“In July 1990, the first Saturn rolled off the Spring Hill, Tenn., assembly line, with Roger Smith of General Motors holding the key.” Source of the caption and the photo: online version of the NYT article quoted and cited below.
Clayton Christensen has shown that incumbent firms find it extremely difficult to adopt disruptive innovations that would leapfrog their current dominant business model. GM’s abandonment of its Saturn experiment would seem to be an apt illustration of the point:
(p. A29) “I’m absolutely convinced that the Saturn way could have worked,” said Michael Bennett, the original U.A.W. leader at Saturn. “But what we had was never embraced or adopted.”
Mr. Bennett, like many others, can point fingers to explain why Saturn fell short of its promise.
Mr. Bennett blamed a lack of interest by G.M. executives who succeeded Roger Smith, who as chief executive in the 1980s committed $5 billion to begin Saturn.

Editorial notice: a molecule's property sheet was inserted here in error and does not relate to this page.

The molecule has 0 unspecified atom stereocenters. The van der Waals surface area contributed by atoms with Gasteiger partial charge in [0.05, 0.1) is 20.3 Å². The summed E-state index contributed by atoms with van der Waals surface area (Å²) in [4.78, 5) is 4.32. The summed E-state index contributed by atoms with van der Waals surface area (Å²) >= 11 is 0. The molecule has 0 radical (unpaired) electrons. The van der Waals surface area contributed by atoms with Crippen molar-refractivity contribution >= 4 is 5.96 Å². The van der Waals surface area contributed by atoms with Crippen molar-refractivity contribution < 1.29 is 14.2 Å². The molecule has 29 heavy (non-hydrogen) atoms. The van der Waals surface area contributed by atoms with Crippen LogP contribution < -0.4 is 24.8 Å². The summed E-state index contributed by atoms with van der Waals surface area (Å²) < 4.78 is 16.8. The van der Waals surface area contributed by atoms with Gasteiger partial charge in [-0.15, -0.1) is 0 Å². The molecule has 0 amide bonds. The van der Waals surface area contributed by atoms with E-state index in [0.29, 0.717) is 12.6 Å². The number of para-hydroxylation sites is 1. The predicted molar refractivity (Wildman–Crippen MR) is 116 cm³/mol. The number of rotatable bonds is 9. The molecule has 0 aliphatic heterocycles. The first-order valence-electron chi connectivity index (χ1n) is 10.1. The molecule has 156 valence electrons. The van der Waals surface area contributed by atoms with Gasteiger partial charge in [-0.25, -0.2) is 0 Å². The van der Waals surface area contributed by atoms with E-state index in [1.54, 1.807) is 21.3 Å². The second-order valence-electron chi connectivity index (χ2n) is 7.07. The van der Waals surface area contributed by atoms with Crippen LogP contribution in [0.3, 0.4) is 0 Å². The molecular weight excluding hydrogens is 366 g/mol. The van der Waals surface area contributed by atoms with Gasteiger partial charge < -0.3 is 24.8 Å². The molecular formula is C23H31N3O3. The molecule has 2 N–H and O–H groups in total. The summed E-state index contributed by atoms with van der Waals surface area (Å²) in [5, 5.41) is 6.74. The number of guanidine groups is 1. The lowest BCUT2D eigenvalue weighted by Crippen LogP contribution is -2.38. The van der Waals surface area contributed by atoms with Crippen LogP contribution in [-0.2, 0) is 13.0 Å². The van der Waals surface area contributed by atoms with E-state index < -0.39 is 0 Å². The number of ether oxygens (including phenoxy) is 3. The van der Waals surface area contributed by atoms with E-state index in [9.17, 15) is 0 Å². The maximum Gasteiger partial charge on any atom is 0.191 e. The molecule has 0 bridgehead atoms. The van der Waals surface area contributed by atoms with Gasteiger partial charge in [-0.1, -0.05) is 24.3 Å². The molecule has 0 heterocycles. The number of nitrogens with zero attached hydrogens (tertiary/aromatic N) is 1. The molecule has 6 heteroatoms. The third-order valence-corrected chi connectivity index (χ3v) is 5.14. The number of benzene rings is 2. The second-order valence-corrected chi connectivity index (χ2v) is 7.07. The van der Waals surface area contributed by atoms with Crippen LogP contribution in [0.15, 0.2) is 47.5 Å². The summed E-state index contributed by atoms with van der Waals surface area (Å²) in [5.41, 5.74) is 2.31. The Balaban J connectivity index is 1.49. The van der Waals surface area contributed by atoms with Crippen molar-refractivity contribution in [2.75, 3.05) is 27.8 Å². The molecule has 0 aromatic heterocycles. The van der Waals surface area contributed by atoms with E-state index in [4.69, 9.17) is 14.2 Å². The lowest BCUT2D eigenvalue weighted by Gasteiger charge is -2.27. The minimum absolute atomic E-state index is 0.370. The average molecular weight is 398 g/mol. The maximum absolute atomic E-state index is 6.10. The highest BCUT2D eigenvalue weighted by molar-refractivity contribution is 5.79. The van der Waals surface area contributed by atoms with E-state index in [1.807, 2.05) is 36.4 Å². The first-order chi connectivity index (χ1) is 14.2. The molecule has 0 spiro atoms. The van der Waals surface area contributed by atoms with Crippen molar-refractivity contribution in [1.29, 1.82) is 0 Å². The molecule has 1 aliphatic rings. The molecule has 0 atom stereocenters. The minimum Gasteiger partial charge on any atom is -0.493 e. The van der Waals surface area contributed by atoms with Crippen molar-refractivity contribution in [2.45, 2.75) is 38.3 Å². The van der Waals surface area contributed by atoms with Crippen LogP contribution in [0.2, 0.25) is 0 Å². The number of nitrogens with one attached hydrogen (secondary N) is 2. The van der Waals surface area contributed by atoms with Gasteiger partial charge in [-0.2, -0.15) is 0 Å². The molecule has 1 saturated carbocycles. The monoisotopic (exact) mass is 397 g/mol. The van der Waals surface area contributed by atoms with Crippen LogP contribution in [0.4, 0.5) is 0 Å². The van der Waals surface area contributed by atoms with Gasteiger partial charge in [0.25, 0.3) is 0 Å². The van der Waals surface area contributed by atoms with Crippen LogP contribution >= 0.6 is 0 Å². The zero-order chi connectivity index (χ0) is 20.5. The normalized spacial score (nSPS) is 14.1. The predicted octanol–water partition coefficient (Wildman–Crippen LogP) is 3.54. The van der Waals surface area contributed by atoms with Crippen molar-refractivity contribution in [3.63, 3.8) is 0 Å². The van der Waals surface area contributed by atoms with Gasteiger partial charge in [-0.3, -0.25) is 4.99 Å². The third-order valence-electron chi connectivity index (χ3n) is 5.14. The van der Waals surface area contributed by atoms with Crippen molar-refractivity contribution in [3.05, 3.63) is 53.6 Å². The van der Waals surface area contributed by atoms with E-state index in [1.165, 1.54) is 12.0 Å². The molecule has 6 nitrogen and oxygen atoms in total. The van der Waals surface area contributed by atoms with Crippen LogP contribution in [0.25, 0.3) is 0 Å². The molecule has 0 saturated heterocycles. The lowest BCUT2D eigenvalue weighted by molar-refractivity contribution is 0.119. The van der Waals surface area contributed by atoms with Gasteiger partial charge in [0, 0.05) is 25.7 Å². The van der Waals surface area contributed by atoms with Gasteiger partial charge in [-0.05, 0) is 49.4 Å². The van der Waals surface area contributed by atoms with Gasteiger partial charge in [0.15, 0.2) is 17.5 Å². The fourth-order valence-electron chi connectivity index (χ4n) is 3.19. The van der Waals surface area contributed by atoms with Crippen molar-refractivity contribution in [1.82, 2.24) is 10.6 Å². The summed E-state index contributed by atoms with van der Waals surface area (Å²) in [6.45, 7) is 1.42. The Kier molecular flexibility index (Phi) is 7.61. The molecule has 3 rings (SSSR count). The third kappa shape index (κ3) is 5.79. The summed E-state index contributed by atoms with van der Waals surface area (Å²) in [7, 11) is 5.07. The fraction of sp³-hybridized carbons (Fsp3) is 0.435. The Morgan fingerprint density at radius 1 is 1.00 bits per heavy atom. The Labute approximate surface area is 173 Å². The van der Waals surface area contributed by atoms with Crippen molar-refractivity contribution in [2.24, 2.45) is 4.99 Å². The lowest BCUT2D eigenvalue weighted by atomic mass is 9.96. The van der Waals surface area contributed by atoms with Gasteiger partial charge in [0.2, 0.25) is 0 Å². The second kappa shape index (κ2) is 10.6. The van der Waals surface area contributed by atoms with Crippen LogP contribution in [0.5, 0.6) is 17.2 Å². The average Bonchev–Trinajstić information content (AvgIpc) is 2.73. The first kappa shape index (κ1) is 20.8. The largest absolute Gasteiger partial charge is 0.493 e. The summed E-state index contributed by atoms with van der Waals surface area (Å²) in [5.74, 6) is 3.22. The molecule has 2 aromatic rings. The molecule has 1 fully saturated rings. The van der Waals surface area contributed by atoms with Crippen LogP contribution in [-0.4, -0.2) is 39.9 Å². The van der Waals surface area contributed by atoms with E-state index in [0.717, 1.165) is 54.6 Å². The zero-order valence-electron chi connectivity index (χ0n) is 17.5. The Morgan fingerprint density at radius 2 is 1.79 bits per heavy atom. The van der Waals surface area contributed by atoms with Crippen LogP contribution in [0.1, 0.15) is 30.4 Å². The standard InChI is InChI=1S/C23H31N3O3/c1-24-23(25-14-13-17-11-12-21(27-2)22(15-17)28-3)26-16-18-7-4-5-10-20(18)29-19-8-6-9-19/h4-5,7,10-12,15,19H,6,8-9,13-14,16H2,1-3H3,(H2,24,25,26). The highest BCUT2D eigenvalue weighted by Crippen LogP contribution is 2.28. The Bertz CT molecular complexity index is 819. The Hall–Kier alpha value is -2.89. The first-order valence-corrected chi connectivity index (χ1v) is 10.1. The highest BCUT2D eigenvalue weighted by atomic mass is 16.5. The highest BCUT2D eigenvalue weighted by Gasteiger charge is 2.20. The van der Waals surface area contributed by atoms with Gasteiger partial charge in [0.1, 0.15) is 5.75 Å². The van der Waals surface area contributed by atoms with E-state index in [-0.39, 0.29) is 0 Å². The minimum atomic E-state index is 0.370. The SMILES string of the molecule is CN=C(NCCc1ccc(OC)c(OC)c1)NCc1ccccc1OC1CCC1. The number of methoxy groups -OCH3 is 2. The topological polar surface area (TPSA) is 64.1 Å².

But those who followed him — including John F. Smith Jr., who became chief executive in 1992, and G.M.’s current chief executive, Rick Wagoner, who ran its North American operations in the 1990s — had bigger worries.
They had to lead the company through the financial turbulence at G.M. in the early 1990s. And with managers at G.M.’s other, older brands begging for investment, G.M. executives declared Saturn would have to prove it deserved more support, even though its small cars were accomplishing their main goal of winning buyers from imports.
Despite G.M.’s pledge that Saturn would be run as a separate company, with its own car development and purchasing operations, it was folded into G.M.’s small-car operations in 1994, and its lineup did not receive any new models for the next five years.
Christensen’s fullest complete expression of his views can be found in:
Christensen, Clayton M., and Michael E. Raynor. The Innovator’s Solution: Creating and Sustaining Successful Growth. Boston, MA: Harvard Business School Press, 2003.